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Making the structure of life crystal clear

26 March 2008

Professor Huber and Professor Bochtler

Professor Robert Huber, Nobel Prize winner for Chemistry, has overseen the creation of a new crystallography laboratory, offering a new dimension to all life science research at Cardiff.

Several schools are already in discussion about projects using the new resources, with Professor Huber acting in an advisory capacity. Research in the laboratory is led by Dr Matthias Bochtler, who has been appointed Director of Structural Biology at the University and is a leading young scientist in this area internationally.

Professor Huber, who won his Nobel Prize in 1988, spearheads the development of Structural Biology at the University, which has involved the Schools of Biosciences, Chemistry, Medicine, Optometry and Pharmacy. Structural Biology aims to determine the structure of proteins and their interactions with each other and with other molecules in cells, and has major implications in the study of many diseases.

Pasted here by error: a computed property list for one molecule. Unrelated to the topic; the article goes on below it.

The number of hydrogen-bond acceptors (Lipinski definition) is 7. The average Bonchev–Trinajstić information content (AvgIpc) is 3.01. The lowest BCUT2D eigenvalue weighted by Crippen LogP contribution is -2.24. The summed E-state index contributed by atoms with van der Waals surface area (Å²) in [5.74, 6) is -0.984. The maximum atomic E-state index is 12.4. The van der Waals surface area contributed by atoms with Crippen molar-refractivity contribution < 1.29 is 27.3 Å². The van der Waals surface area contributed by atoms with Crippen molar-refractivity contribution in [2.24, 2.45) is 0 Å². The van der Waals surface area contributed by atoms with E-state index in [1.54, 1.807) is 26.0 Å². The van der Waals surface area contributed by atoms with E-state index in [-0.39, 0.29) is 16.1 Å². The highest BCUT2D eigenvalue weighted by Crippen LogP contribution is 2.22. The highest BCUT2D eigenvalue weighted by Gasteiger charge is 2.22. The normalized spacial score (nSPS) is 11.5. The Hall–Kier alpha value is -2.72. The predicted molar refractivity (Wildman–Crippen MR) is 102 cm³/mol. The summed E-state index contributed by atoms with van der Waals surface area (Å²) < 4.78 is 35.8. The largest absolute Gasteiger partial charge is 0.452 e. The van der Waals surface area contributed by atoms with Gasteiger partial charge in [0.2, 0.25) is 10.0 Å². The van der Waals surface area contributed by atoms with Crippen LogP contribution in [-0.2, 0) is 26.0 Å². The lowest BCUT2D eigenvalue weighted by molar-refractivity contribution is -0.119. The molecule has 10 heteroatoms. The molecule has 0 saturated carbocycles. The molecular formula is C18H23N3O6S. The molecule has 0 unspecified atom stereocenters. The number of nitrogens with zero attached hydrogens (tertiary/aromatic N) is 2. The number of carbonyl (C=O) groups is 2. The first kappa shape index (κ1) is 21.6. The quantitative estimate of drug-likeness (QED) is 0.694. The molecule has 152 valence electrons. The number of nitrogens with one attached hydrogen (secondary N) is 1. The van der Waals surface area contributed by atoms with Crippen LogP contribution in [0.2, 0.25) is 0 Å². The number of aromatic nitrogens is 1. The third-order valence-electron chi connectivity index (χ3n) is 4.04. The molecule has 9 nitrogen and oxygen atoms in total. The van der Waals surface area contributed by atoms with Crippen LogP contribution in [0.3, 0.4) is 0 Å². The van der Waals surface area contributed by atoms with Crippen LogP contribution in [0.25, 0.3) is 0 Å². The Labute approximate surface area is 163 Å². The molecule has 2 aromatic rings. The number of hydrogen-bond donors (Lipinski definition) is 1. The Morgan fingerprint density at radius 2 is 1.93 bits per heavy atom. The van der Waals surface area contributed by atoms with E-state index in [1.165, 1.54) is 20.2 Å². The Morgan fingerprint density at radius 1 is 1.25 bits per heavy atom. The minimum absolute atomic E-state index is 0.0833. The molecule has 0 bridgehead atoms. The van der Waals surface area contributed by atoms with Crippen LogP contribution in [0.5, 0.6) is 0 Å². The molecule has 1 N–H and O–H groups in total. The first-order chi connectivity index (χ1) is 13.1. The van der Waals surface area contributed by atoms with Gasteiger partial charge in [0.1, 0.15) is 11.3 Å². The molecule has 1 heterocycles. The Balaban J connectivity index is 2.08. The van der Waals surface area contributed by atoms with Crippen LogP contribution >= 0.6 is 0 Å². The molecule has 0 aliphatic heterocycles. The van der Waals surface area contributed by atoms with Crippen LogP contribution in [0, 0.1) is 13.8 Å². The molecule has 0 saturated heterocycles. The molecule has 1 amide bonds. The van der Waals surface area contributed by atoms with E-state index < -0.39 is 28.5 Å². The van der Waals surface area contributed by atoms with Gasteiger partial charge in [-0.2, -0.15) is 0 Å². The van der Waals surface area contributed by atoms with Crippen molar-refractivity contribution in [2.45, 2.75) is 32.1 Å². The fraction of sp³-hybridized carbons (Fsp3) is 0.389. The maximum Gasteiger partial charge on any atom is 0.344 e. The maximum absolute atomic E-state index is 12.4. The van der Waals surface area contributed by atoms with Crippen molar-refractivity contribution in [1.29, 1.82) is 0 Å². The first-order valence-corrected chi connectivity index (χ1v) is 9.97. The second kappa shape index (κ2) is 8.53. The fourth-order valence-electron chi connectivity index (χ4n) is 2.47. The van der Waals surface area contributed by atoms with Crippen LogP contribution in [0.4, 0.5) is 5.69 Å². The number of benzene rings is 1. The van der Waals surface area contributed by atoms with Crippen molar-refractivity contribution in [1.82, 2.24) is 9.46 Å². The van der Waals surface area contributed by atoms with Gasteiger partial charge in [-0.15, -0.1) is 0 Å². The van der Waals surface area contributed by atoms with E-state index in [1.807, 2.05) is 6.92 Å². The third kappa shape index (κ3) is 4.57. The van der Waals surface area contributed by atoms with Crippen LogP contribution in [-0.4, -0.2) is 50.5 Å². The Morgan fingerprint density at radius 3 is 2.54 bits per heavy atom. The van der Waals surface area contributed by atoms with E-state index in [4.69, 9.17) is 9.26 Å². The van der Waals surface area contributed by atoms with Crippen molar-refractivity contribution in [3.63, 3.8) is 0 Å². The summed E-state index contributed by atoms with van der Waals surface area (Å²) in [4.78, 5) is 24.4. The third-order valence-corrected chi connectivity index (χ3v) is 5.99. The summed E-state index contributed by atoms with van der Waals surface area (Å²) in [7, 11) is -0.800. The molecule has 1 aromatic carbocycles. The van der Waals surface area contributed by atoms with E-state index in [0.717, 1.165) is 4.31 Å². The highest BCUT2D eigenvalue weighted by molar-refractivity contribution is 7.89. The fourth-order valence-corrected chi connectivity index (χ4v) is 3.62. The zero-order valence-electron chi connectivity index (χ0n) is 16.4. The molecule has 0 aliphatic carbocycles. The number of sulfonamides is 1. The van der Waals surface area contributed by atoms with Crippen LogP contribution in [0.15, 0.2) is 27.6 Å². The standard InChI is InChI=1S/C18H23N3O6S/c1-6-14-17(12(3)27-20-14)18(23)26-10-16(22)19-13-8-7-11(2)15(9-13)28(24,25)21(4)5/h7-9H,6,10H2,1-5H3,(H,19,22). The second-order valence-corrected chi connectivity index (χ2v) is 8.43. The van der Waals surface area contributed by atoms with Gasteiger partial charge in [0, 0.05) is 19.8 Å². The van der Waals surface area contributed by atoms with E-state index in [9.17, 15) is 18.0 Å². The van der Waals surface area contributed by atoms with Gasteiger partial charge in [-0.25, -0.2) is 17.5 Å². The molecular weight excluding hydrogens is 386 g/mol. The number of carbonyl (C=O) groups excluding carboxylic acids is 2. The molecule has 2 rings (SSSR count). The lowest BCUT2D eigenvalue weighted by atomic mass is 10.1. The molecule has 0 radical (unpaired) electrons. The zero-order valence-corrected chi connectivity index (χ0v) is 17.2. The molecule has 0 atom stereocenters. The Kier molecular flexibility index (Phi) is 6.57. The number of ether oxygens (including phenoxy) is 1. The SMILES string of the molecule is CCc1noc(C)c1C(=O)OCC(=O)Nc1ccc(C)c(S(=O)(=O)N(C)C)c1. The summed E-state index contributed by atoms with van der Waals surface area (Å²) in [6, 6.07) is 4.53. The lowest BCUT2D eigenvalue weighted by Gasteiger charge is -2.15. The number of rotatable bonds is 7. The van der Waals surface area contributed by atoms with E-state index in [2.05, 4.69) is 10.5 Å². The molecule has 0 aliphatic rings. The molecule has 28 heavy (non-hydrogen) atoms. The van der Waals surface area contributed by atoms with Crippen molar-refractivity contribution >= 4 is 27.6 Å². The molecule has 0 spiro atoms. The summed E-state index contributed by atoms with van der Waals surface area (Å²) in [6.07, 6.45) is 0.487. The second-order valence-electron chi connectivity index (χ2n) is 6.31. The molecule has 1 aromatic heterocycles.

Professor Huber said: "To understand the molecular basis of any biological process you need sooner or later to see what the components of the process look like. Without seeing them in basic atomic detail, it doesn’t work.

"There were dozens of projects that Schools were working on, some involving external collaboration, where they would have liked to have had this facility in house."

As a result, a modern crystallography laboratory has been established in Main Building. The laboratory enables protein crystals to be created in sufficient amount for them to be taken for analysis under an X-ray generator.

Meanwhile the search for a Director resulted in the appointment of Dr Bochtler, a leading international expert in the field. He has been Max-Planck-Society research group leader at the International Institute of Molecular and Cell Biology in Warsaw for the last eight years. Like Professor Huber, Dr Bochtler is affiliated with both the School of Biosciences and of Chemistry.

In the long term, there are plans to expand the work of the laboratory further to include other forms of imaging including high field Nuclear Magnetic Resonance (NMR) and electron microscopy.

Any researchers who feel the protein crystallography laboratory could be useful to them, should contact Dr Bochtler on